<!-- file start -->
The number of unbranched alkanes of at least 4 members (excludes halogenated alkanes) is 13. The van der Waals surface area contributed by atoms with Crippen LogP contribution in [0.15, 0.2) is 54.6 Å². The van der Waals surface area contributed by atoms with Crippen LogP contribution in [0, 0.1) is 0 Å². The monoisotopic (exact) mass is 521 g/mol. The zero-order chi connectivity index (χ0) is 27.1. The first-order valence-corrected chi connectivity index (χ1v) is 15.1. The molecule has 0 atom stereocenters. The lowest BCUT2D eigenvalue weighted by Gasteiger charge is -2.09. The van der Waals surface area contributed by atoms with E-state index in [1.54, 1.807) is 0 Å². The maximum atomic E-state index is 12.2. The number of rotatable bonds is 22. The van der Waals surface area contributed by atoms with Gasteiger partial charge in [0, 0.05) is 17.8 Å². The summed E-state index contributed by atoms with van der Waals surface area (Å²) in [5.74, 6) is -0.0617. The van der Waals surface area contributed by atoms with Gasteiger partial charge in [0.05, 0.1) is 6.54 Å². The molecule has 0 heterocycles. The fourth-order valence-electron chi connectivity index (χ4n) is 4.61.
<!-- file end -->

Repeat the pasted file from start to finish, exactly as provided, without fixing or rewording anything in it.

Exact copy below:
The number of unbranched alkanes of at least 4 members (excludes halogenated alkanes) is 13. The van der Waals surface area contributed by atoms with Crippen LogP contribution in [0.15, 0.2) is 54.6 Å². The van der Waals surface area contributed by atoms with Crippen LogP contribution in [0, 0.1) is 0 Å². The monoisotopic (exact) mass is 521 g/mol. The zero-order chi connectivity index (χ0) is 27.1. The first-order valence-corrected chi connectivity index (χ1v) is 15.1. The molecule has 0 atom stereocenters. The lowest BCUT2D eigenvalue weighted by Gasteiger charge is -2.09. The van der Waals surface area contributed by atoms with E-state index in [1.54, 1.807) is 0 Å². The maximum atomic E-state index is 12.2. The number of rotatable bonds is 22. The van der Waals surface area contributed by atoms with Gasteiger partial charge in [0, 0.05) is 17.8 Å². The summed E-state index contributed by atoms with van der Waals surface area (Å²) in [5.74, 6) is -0.0617. The van der Waals surface area contributed by atoms with Gasteiger partial charge in [0.05, 0.1) is 6.54 Å². The molecule has 0 heterocycles. The fourth-order valence-electron chi connectivity index (χ4n) is 4.61.